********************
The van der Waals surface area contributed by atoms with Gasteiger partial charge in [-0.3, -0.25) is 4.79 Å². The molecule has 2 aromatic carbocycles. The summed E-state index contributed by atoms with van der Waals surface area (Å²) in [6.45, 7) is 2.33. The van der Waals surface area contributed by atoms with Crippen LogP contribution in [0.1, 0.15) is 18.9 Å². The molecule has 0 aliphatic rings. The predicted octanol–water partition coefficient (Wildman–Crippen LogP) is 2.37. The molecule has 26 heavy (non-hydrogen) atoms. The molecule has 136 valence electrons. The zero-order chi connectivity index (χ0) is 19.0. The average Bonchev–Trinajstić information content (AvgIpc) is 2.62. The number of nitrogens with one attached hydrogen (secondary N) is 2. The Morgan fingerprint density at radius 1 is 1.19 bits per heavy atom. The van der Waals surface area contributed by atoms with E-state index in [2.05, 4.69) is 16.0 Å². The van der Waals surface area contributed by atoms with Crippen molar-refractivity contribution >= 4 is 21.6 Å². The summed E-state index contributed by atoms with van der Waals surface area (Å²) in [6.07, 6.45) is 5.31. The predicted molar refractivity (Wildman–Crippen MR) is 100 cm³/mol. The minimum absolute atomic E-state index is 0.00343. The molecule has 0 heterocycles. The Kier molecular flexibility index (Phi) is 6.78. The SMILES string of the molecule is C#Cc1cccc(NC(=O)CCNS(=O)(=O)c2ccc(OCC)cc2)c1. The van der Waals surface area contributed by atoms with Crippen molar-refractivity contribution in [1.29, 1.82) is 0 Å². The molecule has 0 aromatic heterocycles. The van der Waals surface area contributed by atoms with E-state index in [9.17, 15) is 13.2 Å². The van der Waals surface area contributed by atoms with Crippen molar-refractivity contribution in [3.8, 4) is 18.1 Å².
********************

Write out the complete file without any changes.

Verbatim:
The van der Waals surface area contributed by atoms with Gasteiger partial charge in [-0.3, -0.25) is 4.79 Å². The molecule has 2 aromatic carbocycles. The summed E-state index contributed by atoms with van der Waals surface area (Å²) in [6.45, 7) is 2.33. The van der Waals surface area contributed by atoms with Crippen LogP contribution in [0.1, 0.15) is 18.9 Å². The molecule has 0 aliphatic rings. The predicted octanol–water partition coefficient (Wildman–Crippen LogP) is 2.37. The molecule has 26 heavy (non-hydrogen) atoms. The molecule has 136 valence electrons. The zero-order chi connectivity index (χ0) is 19.0. The average Bonchev–Trinajstić information content (AvgIpc) is 2.62. The number of nitrogens with one attached hydrogen (secondary N) is 2. The Morgan fingerprint density at radius 1 is 1.19 bits per heavy atom. The van der Waals surface area contributed by atoms with E-state index in [2.05, 4.69) is 16.0 Å². The van der Waals surface area contributed by atoms with Crippen molar-refractivity contribution >= 4 is 21.6 Å². The summed E-state index contributed by atoms with van der Waals surface area (Å²) in [6.07, 6.45) is 5.31. The predicted molar refractivity (Wildman–Crippen MR) is 100 cm³/mol. The minimum absolute atomic E-state index is 0.00343. The molecule has 0 heterocycles. The Kier molecular flexibility index (Phi) is 6.78. The SMILES string of the molecule is C#Cc1cccc(NC(=O)CCNS(=O)(=O)c2ccc(OCC)cc2)c1. The van der Waals surface area contributed by atoms with Crippen molar-refractivity contribution in [1.29, 1.82) is 0 Å². The molecule has 0 aromatic heterocycles. The van der Waals surface area contributed by atoms with E-state index in [9.17, 15) is 13.2 Å². The van der Waals surface area contributed by atoms with Crippen molar-refractivity contribution in [3.8, 4) is 18.1 Å².